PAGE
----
- Multiple enzymes: When deciding on a digestive enzyme be sure to choose one that is complete and contains several different types of enzymes. There are different enzymes needed to metabolize carbohydrates, fats, and proteins. And your digestive enzyme needs to be comprehensive enough to cover your needs.
- Ingredients: As with all supplements, you want to see all the ingredients listed. And you especially want to see what ingredients are not in the product like gluten, dairy, etc. If it doesn’t say “contains no: sugar, salt, wheat, gluten, soy, milk, egg, shellfish or preservatives,” you need to assume that it does.
When should I take digestive enzyme supplements, and how much should I take?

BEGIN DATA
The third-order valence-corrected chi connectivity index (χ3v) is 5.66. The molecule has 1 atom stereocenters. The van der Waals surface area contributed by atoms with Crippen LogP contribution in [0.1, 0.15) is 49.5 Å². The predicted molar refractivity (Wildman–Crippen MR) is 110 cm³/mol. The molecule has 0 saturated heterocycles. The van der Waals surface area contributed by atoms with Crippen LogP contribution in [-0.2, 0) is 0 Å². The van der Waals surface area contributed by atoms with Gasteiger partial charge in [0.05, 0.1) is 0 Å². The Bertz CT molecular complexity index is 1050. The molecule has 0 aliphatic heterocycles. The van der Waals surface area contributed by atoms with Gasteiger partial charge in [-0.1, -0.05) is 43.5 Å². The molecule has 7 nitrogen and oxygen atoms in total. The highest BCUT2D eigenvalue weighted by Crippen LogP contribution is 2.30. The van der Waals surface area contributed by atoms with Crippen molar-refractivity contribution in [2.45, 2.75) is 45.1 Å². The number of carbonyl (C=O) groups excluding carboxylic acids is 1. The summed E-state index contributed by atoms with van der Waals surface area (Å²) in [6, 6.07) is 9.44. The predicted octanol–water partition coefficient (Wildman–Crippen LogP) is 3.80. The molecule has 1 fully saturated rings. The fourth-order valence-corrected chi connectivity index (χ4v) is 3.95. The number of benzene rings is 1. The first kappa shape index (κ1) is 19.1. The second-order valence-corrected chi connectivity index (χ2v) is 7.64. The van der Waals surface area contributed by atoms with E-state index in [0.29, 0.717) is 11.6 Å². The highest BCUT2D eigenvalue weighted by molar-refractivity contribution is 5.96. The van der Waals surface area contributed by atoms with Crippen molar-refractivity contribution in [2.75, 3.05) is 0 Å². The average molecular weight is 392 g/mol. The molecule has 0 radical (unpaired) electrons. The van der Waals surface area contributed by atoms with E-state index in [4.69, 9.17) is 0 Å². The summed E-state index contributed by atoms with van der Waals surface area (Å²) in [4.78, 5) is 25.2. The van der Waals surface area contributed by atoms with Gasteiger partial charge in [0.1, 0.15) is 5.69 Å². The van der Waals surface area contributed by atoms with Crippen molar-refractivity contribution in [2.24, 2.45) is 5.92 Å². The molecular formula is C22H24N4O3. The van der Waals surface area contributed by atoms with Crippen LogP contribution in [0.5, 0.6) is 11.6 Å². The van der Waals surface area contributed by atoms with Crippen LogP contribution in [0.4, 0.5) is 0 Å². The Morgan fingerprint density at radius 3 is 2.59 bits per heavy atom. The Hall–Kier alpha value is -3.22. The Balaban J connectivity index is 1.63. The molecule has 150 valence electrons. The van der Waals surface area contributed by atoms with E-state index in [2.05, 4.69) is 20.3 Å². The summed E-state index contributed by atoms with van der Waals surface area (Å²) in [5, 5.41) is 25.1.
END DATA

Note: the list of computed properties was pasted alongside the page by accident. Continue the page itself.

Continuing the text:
Take your digestive enzymes with food. I would recommend within about 30 minutes of eating. It can be right before, during, or after. As long as the supplement is in your stomach with the food you are receiving the benefit. I would recommend 1-2 capsules with most meals.
Especially with meals that do not contain any raw ingredients. Even with my 100% raw green smoothie, I take a digestive enzyme since I always add in protein powder, flax seeds, or another super food.
If you’re interested in purchasing a high-quality digestive enzyme take a look at the one I have available here on my site. I spent quite a bit of time researching which enzymes were needed. You’ll see that it is a complete digestive enzyme that supports every major food group. And I have also added extra enzymes to help with grains and gluten metabolism.